Why are websites failing to persuade people to take action:
Nathan shared three reasons.
1. poor planning – sites tend not to think about where they want to ‘lead’ their readers/visitors. Good planning will think about a site in terms of ‘paths’ that you want to lead people along to travel through a site and to a point of conversion.
2. no customer centric Architect – someone needs to take on the planning role. Many websites developments don’t have someone taking on responsibility for this.
3. upside down approach – too much focus upon graphic and navigation first and then content last. Start with content and add other graphical and navigational aspects later. Content (text based) is king.
Understand Your Visitor (Reader)
Nathan also focused quite a bit on getting into the shoes…. or more importantly the minds… of visitors to your site (or blog).
- most people visit your site with a purpose in mind – understand what it is and deliver it
- understand how your customer buys and makes decisions
- actions only take place after a decision has been made – if you want people to ‘do’ something you need to help them make a series of decisions along the way rather than just tell them to do something. It’s not just about the final decision – but usually it is a series of decisions along the way.
It is really about understanding the world from your audience’s perspective. Knowing demographics (how many of your readers are male, how old they are, what their income is) doesn’t really tell you enough about your readers – you need to know how they think, how they make decisions, where they are in the decision making process when they visit your site etc.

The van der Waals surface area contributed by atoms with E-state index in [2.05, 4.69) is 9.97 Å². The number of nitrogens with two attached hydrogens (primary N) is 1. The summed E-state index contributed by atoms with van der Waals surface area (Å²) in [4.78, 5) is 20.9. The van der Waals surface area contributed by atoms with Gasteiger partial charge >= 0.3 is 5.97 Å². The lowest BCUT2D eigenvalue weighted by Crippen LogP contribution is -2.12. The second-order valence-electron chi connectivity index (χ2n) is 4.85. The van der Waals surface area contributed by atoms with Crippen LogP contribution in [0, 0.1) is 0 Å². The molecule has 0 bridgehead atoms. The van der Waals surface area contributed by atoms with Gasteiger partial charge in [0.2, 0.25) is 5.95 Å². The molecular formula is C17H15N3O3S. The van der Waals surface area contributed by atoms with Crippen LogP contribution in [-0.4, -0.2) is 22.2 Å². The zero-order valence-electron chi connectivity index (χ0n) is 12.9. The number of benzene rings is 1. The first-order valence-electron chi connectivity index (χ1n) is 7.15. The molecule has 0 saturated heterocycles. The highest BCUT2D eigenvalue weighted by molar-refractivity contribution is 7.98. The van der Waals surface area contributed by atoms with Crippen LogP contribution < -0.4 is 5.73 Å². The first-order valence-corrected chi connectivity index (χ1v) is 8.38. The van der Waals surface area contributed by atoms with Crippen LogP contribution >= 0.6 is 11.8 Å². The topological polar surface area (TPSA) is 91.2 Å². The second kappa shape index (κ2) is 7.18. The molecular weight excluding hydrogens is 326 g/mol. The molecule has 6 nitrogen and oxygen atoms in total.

Four types of People and their Buying Styles
Nathan presented a slide that presented four different types of people and the way that they made purchases. I wish he’d had this slide up longer because it fascinated me but I managed to get some of it down. He said that these four styles were based upon Myers Briggs personality types and that when designing a landing page for a website it was important to address all four buying styles in your copy.
The four types could be remembered with different characters from the Simpsons (and also Sex in the City):
- Competitive – what can you do for me? (Bart)
- Spontaneous – why should I buy it from you? (Homer)
- Methodical – how does it work? – (Maggie)
- Humanistic – who has used your product? – (Marge)
I didn’t get much more than that but Nathan talked about how the first two styles were much more fast paced buyers so should be addressed at the top of a landing page and that the last two were slower paced type people so you could address them lower on the page.